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Local nurse at scene of weekend shooting at Louisville protest

Local nurse at scene of weekend shooting at Louisville protest

When shots rang out on Jefferson Square in Louisville around 9 p.m. Saturday night, Courtney Ribeiro was already in “nurse mode.”

The local nurse had been in Louisville on Juneteenth and this past weekend volunteering as a medic as protestors seek justice specifically for Breonna Taylor and more generally racial equality. She had been treating a woman with a bloody nose when a man police have identified as 23-year-old Steven Lopez fired into the crowd of protesters — fatally striking photographer Tyler Gerth, 27.

Ribeiro called Gerth a familiar face at the protests she had attended.

“He was just there to protest with the rest of us, make people aware of the injustice,” Ribeiro said, her voice breaking. “He was peaceful just like the rest of the protesters. He was just in the wrong place. He didn’t do anything wrong.”

When Ribeiro heard gunfire, she pulled the lady she was helping to the ground. When the shots finally stopped, she got up to see if others needed medical attention. It wasn’t until she saw a video of the scene later that the gravity of what happened really struck her.

Lopez was shot in the leg by an armed protester. The protesters’ armed security team also returned fire, driving Lopez from the square. The suspect was briefly hospitalized but then booked into Louisville Metro Corrections Monday night and pleaded not guilty to murder and and nine counts of first-degree wanton endangerment during an arraignment Tuesday morning.

Ribeiro believes the security team’s presence saved lives, not only in apprehending Lopez but in briefing the protesters earlier in the day about what to do in the event of an active-shooter situation due to a potential threat from a militia group that she said had gathered in a near-by park. The protestors had been told to hit the ground if something happened, and when marching, women, children and the elderly were positioned in the middle with men taking the outside positions.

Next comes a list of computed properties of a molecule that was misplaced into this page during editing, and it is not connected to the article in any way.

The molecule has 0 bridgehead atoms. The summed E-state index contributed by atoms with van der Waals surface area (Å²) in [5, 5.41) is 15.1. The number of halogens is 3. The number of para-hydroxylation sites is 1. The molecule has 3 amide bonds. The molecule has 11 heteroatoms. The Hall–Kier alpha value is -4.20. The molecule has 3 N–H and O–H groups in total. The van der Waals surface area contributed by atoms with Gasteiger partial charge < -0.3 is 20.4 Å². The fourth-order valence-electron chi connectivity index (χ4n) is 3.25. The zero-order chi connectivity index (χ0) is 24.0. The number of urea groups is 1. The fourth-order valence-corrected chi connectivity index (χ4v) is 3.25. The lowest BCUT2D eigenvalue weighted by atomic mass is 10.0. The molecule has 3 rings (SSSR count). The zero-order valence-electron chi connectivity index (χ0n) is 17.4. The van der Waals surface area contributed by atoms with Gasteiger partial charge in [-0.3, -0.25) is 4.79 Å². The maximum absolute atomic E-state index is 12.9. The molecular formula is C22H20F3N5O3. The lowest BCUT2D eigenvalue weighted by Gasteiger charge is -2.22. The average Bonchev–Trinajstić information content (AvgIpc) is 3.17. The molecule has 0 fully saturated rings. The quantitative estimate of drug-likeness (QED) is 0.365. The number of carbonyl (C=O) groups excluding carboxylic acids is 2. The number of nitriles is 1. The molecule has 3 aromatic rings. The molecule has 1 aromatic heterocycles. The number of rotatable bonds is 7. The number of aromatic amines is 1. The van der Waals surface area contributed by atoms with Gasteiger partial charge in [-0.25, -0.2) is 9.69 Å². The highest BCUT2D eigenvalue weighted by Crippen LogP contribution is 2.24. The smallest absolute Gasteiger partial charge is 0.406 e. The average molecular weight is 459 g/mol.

“The whole day we were vigilant,” Ribeiro said. “…It wasn’t that we weren’t welcoming of everyone; we were just a little bit more on edge that day because of what was going on nearby and the threats that had been made to us.…

“We had been briefed on what to do and I think that helped in a way to limit the amount of people that were injured.”

Ribeiro had planned to stay until dark, still thinking something would happen with group the protestors had been warned about, which never materialized. “I could not have anticipated what really happened,” she said.

Some reports have indicated that Lopez had been participating in the protest, though noting he had been arrested at least twice before for creating disturbances in the area. Ribeiro said that he had been asked to leave by the security team earlier that day because he was disruptive.

“Every time we marched, areas were cleared by our security,” Ribeiro said. “You would think that a peaceful protest wouldn’t have to have so much protection, so much awareness, so much anxiety-driven precautions put in place because it’s supposed to be peaceful. And it had been for 30 days.…

“There’s been no need for the riot gear from the police, there’s been no need for getting pepperballed or teargassed,” she continued. “There’s been passion; there’s been frustration over what has happened but nothing that has warranted the protesters being treated the way that they’ve treated. I don’t think people that haven’t been there understand … [The protesters] are making their voices heard in a peaceful way. But then at the same time you have so many people who want to hurt them for it, that want to blame them for violence or the other things that are happening. I don’t understand that; I don’t think I ever will. Maybe that’s another reason I’m out there.”

Ribeiro believes more people should be willing to “make themselves uncomfortable” in order to grow. To “start small,” she encourages everyone to become familiar with their local governments’ budgets and see what needs are and aren’t being met.

“I don’t believe it’s a Black vs, white issue,” she said. “…I believe it’s everyone vs. racism.”

She laments that Jefferson Square has been shut down to tents due to the incident. Police will now close the park each night at 11 p.m. and it will reopen at 6 a.m.

“I’m not sure how that’s going to help the situation because these protesters are now displaced in a way,” Ribeiro said. “We’ve already proved this guy wasn’t part of the protest … He wasn’t doing anything beneficial for us. We had even asked him to leave, as a collective.”

Still the case of Lopez, who has been reported to suffer from schizophrenia and bipolar disorder, is indicative to Ribeiro of why some protesters are seeking to “defund the police.” She explained that rather than dismantling law enforcement, they want some funds diverted to other programs to break the cycle of “arrest and release” for individuals who might be need mental health or substance use disorder treatment.

“So much needs to change in our system,” Ribeiro said. “It’s broken…A lot of people don’t even understand how bad it’s broken because we’ve just learned to deal with all these things. And we shouldn’t have to.

“I don’t know where to start. Every community is going to have different needs.”

What happened Saturday has only strengthened Ribeiro’s resolve. “I plan on going back,” she said. “I know a lot people probably think I’m crazy but … this isn’t going to stop us.”

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